John Piper (2 Tim 1:1-12) tackled the subject of courage, as he examines the timidity of Timothy, and the boldness that Paul calls Timothy to. Piper understands the gift that Timothy received through the laying on of hands was the white hot flame of courage to stand alone in the face of opposition. Piper calls all pastors to be bold and courageous, because that is what Paul modeled, and it’s what the sheep need. The sheep need bold leaders who will stand up courageously without wavering. And Paul’s final motivation for Timothy is the fact that before the foundation of the world God chose Timothy to be his man.
Phil Ryken’s message (2 Tim 1:13-2:13) ‘The Pattern for Sound Words’
Mark Driscoll gave a very helpful look at rightly dividing the word of truth (2 Tim 2:14 -26). Mark’s message has the flavor of coming from the battlelines as he looks at quarrels about words, irreverent babble, and ignorant controversies, and he humbly admits some of it comes from his own hand of failing. A significant part of his message looks at categories of people who bring quarrels, babble and controversies into the church. These categories are quite humorous and can be helpful, but we have to take care that we don’t put people so quickly into boxes as they struggle to grow into their faith.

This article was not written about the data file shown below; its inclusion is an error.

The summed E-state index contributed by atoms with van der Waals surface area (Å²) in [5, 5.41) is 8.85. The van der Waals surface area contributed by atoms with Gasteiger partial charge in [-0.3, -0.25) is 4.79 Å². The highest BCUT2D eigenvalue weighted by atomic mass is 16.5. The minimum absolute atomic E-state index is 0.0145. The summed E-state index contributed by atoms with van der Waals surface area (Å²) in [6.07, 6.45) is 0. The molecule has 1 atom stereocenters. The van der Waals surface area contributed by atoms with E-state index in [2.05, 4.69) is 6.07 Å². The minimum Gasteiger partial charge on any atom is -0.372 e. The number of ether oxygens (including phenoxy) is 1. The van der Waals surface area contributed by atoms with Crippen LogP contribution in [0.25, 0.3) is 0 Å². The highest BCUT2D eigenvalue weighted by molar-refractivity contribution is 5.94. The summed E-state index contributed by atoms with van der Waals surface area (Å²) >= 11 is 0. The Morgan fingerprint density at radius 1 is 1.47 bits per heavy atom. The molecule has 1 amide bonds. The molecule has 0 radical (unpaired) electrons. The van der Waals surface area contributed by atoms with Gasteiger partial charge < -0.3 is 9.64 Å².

K. Edward Copeland (2 Tim 3:1-9) looks at the subject of godlessness in the last days when men are ever learning but not able to come to the knowledge of the truth. His message title is verycaptivating: Shadowlands: Pitfalls and Parodies of Gospel-Centered Ministry.
Brian Chapell (2 Tim 3:10-4:5) looks at what it means to preach the Word. Chapell has a very rich section of 2 Timothy about all Scripture being God-breathed, and preaching the Word, being ready in season and out of season.
Aijith Fernando is National Director for Youth for Christ in Sri Lanka, and he has a unique perspective having come from a country that once was very Christian while under British rule, but the new nationalist fever in Sri Lanka is seeing a new wave of persecution of the church as a move to cast off the relics of the British occupation. New legislation in their parliment attempts to make it illegal to evangelize anyone under the age of 18. This has some serious implications for Aijith’s work with Youth for Christ, and his subject of missions is very gripping.